Secondly, the authors show that any surgeon is likely to encounter a patient that has not been properly diagnosed and reacts to what he believes to be a pheochromocytoma in the beginning of the procedure, causing hemodynamic instability. This creates a dilemma to the surgical team: move forward or abort the procedure? In my personal opinion, the safest measure is to stop the procedure and adequately prepare the patient for another surgery 30 or 45 days later. However, I acknowledge that if the team is very experienced (both surgeons and anesthesiologists), in a hospital with all the necessary resources (medications and support), the procedure can be carried out with good chances of success.
     Finally, and this is the main point of my analysis before the facts that were presented by the authors, each case of adrenal mass or retroperitoneal mass suspected of being a pheochromocytoma or a paraganglioma, regardless of the existence of symptoms, must be exhaustively analyzed by an endocrinologist with expertise in adrenal diseases. Personally, I do not consider myself capable of making such evaluation and I believe that most adrenal surgeons are not. From my own personal experience, I believe that most endocrinologists are not capable of performing this task.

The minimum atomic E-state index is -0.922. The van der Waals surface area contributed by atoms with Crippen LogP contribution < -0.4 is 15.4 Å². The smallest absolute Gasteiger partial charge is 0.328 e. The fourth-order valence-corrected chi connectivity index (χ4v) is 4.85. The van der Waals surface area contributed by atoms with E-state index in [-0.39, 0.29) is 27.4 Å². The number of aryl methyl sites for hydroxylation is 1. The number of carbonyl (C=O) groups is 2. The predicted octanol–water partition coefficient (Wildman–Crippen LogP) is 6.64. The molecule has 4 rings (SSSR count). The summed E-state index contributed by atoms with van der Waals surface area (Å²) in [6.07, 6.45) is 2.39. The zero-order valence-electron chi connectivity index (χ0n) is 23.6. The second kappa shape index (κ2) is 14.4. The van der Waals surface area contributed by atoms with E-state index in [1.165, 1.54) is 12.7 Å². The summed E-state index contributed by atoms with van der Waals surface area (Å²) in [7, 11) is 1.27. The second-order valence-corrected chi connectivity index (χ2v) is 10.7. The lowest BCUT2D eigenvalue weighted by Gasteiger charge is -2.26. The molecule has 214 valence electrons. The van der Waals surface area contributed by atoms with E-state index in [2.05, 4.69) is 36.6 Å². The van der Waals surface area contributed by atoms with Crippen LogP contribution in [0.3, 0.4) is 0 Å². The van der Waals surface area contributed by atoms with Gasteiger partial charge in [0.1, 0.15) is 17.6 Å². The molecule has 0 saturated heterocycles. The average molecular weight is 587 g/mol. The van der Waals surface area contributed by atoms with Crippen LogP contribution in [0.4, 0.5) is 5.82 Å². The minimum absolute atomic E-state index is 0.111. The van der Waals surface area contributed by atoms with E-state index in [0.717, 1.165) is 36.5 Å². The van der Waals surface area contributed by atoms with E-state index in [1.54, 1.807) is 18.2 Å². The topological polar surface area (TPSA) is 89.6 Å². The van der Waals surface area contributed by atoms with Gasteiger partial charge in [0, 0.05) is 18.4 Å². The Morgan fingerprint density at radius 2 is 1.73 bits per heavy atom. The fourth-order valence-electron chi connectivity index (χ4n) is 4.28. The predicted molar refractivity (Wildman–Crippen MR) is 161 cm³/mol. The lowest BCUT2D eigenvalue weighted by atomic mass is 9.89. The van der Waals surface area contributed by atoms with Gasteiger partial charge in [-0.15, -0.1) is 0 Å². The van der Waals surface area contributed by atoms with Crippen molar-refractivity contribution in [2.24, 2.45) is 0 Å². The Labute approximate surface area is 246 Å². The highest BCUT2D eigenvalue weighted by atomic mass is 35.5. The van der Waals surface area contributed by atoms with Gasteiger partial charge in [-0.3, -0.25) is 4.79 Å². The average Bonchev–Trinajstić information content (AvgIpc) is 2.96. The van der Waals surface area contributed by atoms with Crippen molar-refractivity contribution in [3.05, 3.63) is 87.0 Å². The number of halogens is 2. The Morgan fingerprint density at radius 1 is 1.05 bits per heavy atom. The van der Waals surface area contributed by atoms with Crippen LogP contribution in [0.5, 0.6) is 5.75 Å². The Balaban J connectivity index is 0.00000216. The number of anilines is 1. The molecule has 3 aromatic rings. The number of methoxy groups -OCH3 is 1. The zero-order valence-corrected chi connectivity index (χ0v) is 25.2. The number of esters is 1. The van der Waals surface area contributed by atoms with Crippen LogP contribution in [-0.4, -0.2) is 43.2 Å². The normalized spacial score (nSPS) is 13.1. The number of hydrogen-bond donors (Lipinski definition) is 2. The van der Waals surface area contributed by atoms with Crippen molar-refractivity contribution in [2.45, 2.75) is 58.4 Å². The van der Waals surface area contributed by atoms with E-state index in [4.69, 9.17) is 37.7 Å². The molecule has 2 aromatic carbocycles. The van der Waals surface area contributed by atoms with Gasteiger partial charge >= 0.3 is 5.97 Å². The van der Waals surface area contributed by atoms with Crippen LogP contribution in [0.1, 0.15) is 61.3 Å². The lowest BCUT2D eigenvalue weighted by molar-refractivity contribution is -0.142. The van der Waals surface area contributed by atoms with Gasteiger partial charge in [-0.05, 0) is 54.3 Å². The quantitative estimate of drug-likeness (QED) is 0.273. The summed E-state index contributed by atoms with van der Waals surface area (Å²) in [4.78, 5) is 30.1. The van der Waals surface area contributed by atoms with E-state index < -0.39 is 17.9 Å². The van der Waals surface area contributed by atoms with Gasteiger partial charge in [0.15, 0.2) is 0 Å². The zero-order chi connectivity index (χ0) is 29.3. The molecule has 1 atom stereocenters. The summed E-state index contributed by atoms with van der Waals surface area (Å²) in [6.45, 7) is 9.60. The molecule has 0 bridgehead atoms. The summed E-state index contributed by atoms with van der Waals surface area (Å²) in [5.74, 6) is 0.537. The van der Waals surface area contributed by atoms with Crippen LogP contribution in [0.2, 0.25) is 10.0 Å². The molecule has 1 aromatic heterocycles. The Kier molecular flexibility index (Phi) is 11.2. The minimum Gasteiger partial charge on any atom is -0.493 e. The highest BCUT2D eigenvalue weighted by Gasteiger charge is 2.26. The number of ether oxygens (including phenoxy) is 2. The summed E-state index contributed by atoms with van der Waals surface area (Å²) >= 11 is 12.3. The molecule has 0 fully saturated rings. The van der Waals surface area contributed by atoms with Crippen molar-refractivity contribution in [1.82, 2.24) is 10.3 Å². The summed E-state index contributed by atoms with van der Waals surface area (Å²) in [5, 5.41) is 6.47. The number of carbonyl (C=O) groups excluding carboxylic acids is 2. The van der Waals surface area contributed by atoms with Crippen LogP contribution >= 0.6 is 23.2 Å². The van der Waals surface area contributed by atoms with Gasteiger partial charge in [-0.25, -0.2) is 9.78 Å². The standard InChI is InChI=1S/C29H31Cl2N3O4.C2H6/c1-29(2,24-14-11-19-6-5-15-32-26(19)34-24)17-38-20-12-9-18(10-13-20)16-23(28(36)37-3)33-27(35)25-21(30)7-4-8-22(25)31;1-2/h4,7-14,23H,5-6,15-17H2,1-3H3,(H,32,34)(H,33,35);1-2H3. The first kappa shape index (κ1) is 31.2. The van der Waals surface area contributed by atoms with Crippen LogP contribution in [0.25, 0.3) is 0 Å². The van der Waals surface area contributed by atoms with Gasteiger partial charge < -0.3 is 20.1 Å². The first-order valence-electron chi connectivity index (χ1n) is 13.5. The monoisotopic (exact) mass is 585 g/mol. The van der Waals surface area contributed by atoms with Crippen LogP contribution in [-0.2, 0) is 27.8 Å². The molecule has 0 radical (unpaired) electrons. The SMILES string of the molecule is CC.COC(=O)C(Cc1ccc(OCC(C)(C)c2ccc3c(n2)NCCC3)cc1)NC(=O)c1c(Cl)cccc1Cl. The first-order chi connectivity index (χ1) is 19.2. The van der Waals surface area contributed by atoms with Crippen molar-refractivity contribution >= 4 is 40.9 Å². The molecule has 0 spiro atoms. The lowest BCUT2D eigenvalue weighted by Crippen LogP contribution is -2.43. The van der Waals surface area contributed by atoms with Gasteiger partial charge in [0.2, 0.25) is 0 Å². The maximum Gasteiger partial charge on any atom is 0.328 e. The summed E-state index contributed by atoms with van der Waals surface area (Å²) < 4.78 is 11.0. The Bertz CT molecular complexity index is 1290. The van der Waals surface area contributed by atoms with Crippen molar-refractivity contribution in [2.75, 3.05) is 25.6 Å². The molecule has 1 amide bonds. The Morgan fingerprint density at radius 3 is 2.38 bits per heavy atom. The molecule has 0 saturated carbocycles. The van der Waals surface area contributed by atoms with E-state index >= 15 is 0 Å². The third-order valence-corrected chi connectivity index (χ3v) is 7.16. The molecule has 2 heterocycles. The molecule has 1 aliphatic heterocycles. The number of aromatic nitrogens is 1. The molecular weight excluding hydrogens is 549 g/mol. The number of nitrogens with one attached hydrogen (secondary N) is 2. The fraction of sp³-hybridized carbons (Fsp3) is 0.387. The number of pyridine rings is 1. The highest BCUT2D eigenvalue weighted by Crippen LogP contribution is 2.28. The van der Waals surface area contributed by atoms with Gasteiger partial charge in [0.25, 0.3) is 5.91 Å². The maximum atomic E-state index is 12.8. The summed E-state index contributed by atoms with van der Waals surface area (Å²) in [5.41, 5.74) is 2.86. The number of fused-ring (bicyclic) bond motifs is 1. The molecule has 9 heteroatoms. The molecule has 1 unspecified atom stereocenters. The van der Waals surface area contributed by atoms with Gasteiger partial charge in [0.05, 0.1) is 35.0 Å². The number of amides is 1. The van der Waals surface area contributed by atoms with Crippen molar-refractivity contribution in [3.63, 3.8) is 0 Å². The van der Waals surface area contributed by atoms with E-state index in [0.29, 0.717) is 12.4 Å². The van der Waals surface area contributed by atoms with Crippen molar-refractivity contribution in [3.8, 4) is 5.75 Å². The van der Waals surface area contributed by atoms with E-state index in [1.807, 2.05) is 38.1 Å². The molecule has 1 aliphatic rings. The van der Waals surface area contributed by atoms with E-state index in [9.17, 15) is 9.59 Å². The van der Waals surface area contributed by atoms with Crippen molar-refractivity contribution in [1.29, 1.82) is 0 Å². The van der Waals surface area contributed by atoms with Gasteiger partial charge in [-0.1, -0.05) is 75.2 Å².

1. Castilho LN: Laparoscopic adrenalectomy--experience of 10 years. Arq Bras Endocrinol Metabol. 2004; 48: 776-83.
  2. Castilho LN, Simoes FA, Santos AM, Rodrigues TM, dos Santos Junior CA: Pheochromocytoma: a long-term follow-up of 24 patients undergoing laparoscopic adrenalectomy. Int Braz J Urol. 2009; 35: 24-31; discussion 32-5.
  3. Castilho LN, Castillo OA, Dénes FT, Mitre AI, Arap S: Laparoscopic adrenal surgery in children. J Urol. 2002; 168: 221-4.

Dr. Lísias Nogueira Castilho
Section of Urology
Catholic University Campinas
Campinas, SP, Brazil
E-mail: lisias@dglnet.com.br